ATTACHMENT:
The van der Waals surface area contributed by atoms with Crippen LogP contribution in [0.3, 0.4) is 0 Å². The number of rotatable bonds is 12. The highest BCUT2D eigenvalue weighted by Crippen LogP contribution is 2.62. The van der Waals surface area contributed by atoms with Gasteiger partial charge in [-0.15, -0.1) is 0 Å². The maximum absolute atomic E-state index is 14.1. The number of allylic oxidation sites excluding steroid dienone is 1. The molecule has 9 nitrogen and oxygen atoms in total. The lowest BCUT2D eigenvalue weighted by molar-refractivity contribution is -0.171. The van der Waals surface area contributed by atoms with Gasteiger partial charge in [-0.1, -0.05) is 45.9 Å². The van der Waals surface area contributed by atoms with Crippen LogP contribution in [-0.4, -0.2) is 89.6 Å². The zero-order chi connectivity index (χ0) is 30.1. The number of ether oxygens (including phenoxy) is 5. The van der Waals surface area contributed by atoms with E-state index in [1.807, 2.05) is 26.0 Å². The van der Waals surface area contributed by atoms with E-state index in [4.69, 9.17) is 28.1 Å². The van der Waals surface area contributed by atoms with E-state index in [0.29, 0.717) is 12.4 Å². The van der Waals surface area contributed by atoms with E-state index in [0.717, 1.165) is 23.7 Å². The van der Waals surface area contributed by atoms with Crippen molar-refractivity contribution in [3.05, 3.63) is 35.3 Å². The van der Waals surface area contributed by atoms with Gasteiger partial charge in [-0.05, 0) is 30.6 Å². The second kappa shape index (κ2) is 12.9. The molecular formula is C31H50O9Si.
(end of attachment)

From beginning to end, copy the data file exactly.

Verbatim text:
The van der Waals surface area contributed by atoms with Crippen LogP contribution in [0.3, 0.4) is 0 Å². The number of rotatable bonds is 12. The highest BCUT2D eigenvalue weighted by Crippen LogP contribution is 2.62. The van der Waals surface area contributed by atoms with Gasteiger partial charge in [-0.15, -0.1) is 0 Å². The maximum absolute atomic E-state index is 14.1. The number of allylic oxidation sites excluding steroid dienone is 1. The molecule has 9 nitrogen and oxygen atoms in total. The lowest BCUT2D eigenvalue weighted by molar-refractivity contribution is -0.171. The van der Waals surface area contributed by atoms with Gasteiger partial charge in [-0.1, -0.05) is 45.9 Å². The van der Waals surface area contributed by atoms with Crippen LogP contribution in [-0.4, -0.2) is 89.6 Å². The zero-order chi connectivity index (χ0) is 30.1. The number of ether oxygens (including phenoxy) is 5. The van der Waals surface area contributed by atoms with E-state index in [1.807, 2.05) is 26.0 Å². The van der Waals surface area contributed by atoms with E-state index in [4.69, 9.17) is 28.1 Å². The van der Waals surface area contributed by atoms with E-state index in [0.29, 0.717) is 12.4 Å². The van der Waals surface area contributed by atoms with E-state index in [0.717, 1.165) is 23.7 Å². The van der Waals surface area contributed by atoms with Crippen molar-refractivity contribution in [3.05, 3.63) is 35.3 Å². The van der Waals surface area contributed by atoms with Gasteiger partial charge in [-0.05, 0) is 30.6 Å². The second kappa shape index (κ2) is 12.9. The molecular formula is C31H50O9Si.